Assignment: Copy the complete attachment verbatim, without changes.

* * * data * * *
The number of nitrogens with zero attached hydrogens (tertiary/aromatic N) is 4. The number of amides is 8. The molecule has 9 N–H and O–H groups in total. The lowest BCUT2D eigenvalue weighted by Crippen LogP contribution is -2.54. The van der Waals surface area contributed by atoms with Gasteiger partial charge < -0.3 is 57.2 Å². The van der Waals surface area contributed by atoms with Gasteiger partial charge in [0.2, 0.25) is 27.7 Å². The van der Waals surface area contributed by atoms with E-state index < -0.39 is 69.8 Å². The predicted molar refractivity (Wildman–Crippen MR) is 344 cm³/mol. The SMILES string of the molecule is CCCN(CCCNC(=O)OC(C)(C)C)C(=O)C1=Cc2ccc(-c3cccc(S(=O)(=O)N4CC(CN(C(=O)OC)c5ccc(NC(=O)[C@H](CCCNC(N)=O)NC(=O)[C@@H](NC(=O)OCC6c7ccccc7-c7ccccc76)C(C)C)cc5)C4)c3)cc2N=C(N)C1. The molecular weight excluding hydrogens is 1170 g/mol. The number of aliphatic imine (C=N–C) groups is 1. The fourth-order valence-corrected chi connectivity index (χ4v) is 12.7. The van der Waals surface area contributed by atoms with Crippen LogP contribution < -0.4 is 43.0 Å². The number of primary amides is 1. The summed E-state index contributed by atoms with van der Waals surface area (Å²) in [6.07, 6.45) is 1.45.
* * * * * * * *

The number of nitrogens with zero attached hydrogens (tertiary/aromatic N) is 4. The number of amides is 8. The molecule has 9 N–H and O–H groups in total. The lowest BCUT2D eigenvalue weighted by Crippen LogP contribution is -2.54. The van der Waals surface area contributed by atoms with Gasteiger partial charge < -0.3 is 57.2 Å². The van der Waals surface area contributed by atoms with Gasteiger partial charge in [0.2, 0.25) is 27.7 Å². The van der Waals surface area contributed by atoms with E-state index < -0.39 is 69.8 Å². The predicted molar refractivity (Wildman–Crippen MR) is 344 cm³/mol. The SMILES string of the molecule is CCCN(CCCNC(=O)OC(C)(C)C)C(=O)C1=Cc2ccc(-c3cccc(S(=O)(=O)N4CC(CN(C(=O)OC)c5ccc(NC(=O)[C@H](CCCNC(N)=O)NC(=O)[C@@H](NC(=O)OCC6c7ccccc7-c7ccccc76)C(C)C)cc5)C4)c3)cc2N=C(N)C1. The molecular weight excluding hydrogens is 1170 g/mol. The number of aliphatic imine (C=N–C) groups is 1. The fourth-order valence-corrected chi connectivity index (χ4v) is 12.7. The van der Waals surface area contributed by atoms with Crippen LogP contribution < -0.4 is 43.0 Å². The number of primary amides is 1. The summed E-state index contributed by atoms with van der Waals surface area (Å²) in [6.07, 6.45) is 1.45.